These qualities of the Obelisk and Macquarie Place symbolise Macquarie's vision for a permanent planned settlement, which provided the genesis for the development of the nation, and which far exceeded the views of the British Government of the Colony as simply a penal settlement. When the Obelisk was first erected in Macquarie Place, Commissioner Bigge, representing the British Government, found even this simple monument too grand for a penal colony. Governor Macquarie defended the expense and design of the monument with indignation as a "little unadorned Obelisk...rendered at a trifling expense, somewhat ornamental to the Town" which in his view did not "merit any censure". It was this difference of opinion that contributed to the resignation of a disillusioned Governor Macquarie, and meant that many of his plans and Greenway's designs for an elegant Georgian township were not realised. Macquarie Place and the Obelisk are rare surviving evidence of the transition of the Colony from a rough penal settlement to a planned town during the early 1800s under the direction of Governor Macquarie. This transition is demonstrated by the function of the Obelisk in the expansion of the Colony, by the establishment of a formal centre to the Colony, by the first formal layout of public space, and by the quality and design of the park and monument. The Obelisk and Macquarie Place are fine examples of the layout and ornamentation of Sydney town and its public spaces in the Georgian style, and rare surviving remnants of Macquarie's Georgian town plan for Sydney, together with the Hyde Park Barracks, St James Church, and First Government House Stables (now the Conservatorium). The Obelisk was designed by one of the most celebrated architects of the Colonial period, Francis Greenway, and was built by stonemason, Edward Cureton, with convict labour. These qualities of the Obelisk and Macquarie Place symbolise Macquarie's vision for a permanent planned settlement, which provided the genesis for the development of the nation, and which far exceeded the views of the British Government of the Colony as simply a penal settlement. When the Obelisk was first erected in Macquarie Place, Commissioner Bigge, representing the British Government, found even this simple monument too grand for a penal colony. Governor Macquarie defended the expense and design of the monument with indignation as a "little unadorned Obelisk...rendered at a trifling expense, somewhat ornamental to the Town" which in his view did not "merit any censure". It was this difference of opinion that contributed to the resignation of a disillusioned Governor Macquarie, and meant that many of his plans and Greenway's designs for an elegant Georgian township were not realised. "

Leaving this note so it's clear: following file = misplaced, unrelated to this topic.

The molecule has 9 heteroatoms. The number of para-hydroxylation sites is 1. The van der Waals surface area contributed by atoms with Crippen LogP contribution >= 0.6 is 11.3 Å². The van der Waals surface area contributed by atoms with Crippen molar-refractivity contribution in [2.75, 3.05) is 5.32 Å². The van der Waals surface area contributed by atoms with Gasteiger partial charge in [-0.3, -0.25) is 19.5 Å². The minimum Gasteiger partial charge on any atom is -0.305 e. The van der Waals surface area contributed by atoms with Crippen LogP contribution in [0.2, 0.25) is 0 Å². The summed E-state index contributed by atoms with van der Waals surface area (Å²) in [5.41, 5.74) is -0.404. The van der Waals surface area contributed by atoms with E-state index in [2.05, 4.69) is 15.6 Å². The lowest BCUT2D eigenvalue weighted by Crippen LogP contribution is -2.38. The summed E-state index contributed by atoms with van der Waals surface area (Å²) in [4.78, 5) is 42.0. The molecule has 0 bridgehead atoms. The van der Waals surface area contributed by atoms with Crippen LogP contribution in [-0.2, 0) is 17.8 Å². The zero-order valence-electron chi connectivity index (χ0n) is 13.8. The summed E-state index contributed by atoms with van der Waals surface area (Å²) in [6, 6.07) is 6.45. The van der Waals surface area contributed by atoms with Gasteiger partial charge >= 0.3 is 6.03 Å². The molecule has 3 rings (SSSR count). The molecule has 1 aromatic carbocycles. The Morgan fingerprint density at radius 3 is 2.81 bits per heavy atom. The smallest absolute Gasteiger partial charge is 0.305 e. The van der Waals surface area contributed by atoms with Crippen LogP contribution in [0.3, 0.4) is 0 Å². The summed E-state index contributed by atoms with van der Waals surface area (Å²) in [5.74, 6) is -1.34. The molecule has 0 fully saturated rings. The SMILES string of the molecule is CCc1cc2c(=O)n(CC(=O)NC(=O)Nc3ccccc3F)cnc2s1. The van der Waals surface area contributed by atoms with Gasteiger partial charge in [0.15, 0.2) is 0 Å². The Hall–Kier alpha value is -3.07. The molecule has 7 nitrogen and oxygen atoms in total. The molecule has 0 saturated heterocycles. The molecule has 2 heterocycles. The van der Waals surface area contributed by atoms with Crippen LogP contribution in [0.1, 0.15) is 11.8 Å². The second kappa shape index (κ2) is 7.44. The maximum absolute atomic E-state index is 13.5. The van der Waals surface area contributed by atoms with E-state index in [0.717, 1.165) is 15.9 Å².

Sunday, 17 June 2007